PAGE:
Format of Original
16 p.; 22 cm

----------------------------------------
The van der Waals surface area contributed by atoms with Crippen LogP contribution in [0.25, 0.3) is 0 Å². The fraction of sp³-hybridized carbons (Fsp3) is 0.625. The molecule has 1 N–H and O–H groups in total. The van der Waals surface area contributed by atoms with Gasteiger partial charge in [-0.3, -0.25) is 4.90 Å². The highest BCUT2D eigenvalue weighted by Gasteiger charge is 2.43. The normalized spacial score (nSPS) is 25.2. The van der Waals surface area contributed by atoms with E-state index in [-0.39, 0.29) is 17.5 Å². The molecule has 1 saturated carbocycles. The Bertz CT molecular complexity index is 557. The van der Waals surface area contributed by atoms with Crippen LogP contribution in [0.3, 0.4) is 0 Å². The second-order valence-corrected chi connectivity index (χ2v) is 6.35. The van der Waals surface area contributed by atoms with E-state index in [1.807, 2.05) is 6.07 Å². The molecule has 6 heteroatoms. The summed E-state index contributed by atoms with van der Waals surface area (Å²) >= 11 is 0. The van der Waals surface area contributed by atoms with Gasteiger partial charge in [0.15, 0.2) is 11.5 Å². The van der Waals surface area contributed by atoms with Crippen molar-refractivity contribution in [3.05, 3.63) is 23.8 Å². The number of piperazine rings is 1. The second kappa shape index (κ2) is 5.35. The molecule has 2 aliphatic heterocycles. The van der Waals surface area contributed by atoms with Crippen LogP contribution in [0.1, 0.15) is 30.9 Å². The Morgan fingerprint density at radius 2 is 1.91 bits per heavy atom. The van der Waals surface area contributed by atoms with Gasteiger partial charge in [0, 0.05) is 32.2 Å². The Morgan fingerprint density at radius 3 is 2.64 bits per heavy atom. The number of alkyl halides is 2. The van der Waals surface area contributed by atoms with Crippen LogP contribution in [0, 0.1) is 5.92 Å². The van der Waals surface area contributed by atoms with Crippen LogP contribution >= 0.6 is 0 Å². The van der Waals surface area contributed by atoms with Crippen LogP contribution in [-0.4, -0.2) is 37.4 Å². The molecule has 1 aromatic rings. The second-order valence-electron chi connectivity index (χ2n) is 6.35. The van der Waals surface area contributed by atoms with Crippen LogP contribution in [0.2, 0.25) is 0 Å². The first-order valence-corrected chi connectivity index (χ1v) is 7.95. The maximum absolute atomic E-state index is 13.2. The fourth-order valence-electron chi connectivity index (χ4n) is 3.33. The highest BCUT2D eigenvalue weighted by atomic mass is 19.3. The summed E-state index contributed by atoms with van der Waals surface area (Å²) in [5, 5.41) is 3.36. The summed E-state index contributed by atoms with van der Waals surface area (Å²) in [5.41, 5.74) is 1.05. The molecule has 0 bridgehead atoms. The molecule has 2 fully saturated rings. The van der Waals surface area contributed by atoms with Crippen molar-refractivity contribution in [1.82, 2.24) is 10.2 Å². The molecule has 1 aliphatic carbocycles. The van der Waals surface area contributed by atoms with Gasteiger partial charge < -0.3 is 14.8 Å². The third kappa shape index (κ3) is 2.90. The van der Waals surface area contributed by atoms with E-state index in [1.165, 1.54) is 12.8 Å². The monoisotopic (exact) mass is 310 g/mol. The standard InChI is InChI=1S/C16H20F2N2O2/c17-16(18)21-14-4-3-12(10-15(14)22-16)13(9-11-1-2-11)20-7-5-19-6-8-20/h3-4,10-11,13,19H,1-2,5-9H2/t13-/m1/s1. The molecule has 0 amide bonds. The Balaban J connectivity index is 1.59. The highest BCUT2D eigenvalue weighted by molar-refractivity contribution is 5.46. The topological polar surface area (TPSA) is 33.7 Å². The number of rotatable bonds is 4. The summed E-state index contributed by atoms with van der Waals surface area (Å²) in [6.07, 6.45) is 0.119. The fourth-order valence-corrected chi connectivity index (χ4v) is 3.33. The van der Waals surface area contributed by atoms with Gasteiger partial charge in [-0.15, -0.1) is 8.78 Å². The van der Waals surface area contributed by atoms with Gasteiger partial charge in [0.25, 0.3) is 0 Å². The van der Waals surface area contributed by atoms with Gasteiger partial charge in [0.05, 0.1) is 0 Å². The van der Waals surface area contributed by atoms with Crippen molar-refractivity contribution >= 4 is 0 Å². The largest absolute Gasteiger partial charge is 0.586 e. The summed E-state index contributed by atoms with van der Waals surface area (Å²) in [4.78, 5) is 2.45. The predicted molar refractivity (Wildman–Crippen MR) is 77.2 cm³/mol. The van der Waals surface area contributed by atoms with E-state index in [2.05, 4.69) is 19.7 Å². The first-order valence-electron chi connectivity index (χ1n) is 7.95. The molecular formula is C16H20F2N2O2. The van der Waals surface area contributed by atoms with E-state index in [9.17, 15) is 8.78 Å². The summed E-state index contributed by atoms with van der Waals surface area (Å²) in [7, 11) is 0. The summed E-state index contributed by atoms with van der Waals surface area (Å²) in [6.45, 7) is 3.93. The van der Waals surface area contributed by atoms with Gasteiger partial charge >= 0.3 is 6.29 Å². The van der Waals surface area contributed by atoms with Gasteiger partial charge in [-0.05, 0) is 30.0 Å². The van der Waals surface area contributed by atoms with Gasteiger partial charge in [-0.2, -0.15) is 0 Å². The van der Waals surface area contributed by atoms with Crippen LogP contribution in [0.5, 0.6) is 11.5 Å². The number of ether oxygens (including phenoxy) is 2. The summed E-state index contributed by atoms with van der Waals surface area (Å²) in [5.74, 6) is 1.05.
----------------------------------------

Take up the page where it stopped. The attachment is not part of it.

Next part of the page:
Dance is proposed as the most representative of somaesthetic arts in Thinking Through the Body: Essays in Somaesthetics and other writings of Richard Shusterman. Shuster- man offers a useful, but incomplete approach to somaesthetics of dance. In the examples provided, dance appears as subordinate to another art form (theater or photography) or as a means to achieving bodily excellence. Missing, for example, are accounts of the role of dance as an independent art form, how somaesthetics would address differences in varying approaches to dance, and attention to the viewer’s somaesthetic dance experience. Three strategies for developing new directions for dance somaesthetics are offered here: identify a fuller range of applications of somaesthetics to dance as an independent art form (e.g. Martha Graham); develop somaesthetics for a wider range of theatre dance (e.g. ballet, modern and experimental dance); and relate somaesthetics to more general features of dance (content, form, expression, style, kinesthetics) necessary for understanding the roles of the choreographer/dancer and the viewer.